LOWER GWERU – “Sometimes I don’t know what is worse, living in a state of panic or living with other people’s attitudes about it,” wrote Nicole Lyons in one of her protest prose against stigma.
The statement relates to George Sibanda’s situation as he is struggling to live with the fear whether he is Covid-19 positive or negative and at the same fighting stigmatisation from his community over his supposed condition.
Sibanda (44) is a truck driver who has survived through the trade for more than 10 years, a job that has managed to put food on the table for his family and thus kept him on the road amid announcement of national lockdowns.
The job he so loved however has reduced him and his family to community ridicule after fears that he could have contracted Covid-19 while on the tour of duty.
Health journals across the globe have since expressed concern on how fear of contracting Covid-19 has turned into stigma in communities.
Sibanda initially tested positive on Rapid Diagnostic Test (RDT) done in Zambia but has since tested negative on two successive RDTs conducted in Zimbabwe.
Speaking to CommuTalk from his Makepesi, Lower Gweru homestead where he is under self quarantine, Sibanda says he is now awaiting Polymerase Chain Reaction (PCR) test results.
RDTs are immediate though not conclusive while PCR tests are more definitive though expensive to run.
Explaining his ordeal, Sibanda also says the community has since even avoided roads that pass through his home and those in possession of his utensils have also became victims of stigmatization.
“There is a shortcut path that passes through here which has since been neglected by many regardless of the fact that it was one of the busiest roads in this community.
“A neighbor who had borrowed a wheel barrow from here was also at one time denied access to water as people sent him away on accusations that he had brought infected utensils,” Sibanda said.
“Basically, when the community heard that there is a ‘Covid patient’ coming they didn’t accept it. What further saddened me was that some community leaders I thought would be educating people on how to live with people under quarantine actually exacerbated the stigma,” he added.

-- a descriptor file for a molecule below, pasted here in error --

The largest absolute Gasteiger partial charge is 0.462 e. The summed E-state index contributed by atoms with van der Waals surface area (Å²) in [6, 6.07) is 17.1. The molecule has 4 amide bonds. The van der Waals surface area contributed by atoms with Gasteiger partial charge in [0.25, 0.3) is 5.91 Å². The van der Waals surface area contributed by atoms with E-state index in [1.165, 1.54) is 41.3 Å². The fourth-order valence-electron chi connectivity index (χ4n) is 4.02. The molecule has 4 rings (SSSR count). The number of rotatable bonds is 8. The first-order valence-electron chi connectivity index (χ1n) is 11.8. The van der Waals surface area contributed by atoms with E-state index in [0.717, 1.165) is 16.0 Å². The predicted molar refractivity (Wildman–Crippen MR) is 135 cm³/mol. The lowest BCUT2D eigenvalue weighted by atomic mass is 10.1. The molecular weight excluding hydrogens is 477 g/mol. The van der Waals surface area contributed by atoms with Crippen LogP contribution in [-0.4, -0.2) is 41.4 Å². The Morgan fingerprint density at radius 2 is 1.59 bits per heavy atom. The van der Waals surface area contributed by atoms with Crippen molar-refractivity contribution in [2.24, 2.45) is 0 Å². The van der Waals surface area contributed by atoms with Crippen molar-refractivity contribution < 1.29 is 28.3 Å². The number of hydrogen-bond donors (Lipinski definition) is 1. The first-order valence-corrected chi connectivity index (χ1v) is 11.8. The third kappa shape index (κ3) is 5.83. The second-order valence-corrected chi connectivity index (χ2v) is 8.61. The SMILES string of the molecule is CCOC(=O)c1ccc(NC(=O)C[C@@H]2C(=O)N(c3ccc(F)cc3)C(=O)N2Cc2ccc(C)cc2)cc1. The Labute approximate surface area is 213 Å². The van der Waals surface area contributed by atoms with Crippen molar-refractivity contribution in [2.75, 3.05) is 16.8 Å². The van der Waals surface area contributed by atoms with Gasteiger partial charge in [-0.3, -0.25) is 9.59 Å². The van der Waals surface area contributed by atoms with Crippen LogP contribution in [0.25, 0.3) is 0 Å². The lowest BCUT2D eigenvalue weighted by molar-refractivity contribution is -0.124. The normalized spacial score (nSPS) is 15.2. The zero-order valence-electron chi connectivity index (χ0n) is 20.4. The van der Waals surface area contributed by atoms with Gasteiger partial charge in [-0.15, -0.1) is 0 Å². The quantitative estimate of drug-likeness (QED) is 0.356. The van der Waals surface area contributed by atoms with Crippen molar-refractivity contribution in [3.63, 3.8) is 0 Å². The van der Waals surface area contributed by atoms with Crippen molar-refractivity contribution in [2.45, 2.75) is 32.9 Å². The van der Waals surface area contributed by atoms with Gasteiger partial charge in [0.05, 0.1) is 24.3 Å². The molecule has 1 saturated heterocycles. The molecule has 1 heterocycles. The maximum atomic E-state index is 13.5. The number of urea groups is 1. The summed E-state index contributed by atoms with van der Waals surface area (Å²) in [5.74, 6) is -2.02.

The truck driver however acknowledged Chief Chisadza’s (the local Chief) and Omega Sibanda’s (the local MP) efforts in fighting the stigma through educating people about his condition.
“We have since mobilized with health authorities to fight this stigma. After seeing him (George Sibanda) through visual assessment, he is very healthy,” said Omega Sibanda.
“We want to teach people about Covid-19. People are not yet aware of how to co-exist with suspected and confirmed Covid related cases and we are progressing well,” Chief Chisadza also said.
Besides stigma, Sibanda also says ridicule has come inform of social media attacks targeted not only on him but his family as well. The victim also rubbished reports that his son was assaulted over his condition.
“I have of late been receiving social media messages talking different staff about me and all are lies. Another voice note received spoke authoritatively about my condition but I was left amused knowing no one has ever asked about my condition let alone speak with authority on social media.
“There are further claims that my son was assaulted over my condition at the shopping centre. It’s all false. I have two siblings but none of them are here. I wonder where people who peddled all these lies got their information from,” he further said.
To fight stigma, the World Health Organisation recommends, “…reaching out to people who may feel stigmatised, listen to them and show that you understand and support them…Showing support for health care workers and other who are caring for people with Covid-19… Showing support and thanking all who continue their essential jobs to help you and your community.”
After getting support from political and traditional leadership, life is just a slide for Sibanda. Back and forth between loving and leaving, remembering and forgetting, holding on and letting go.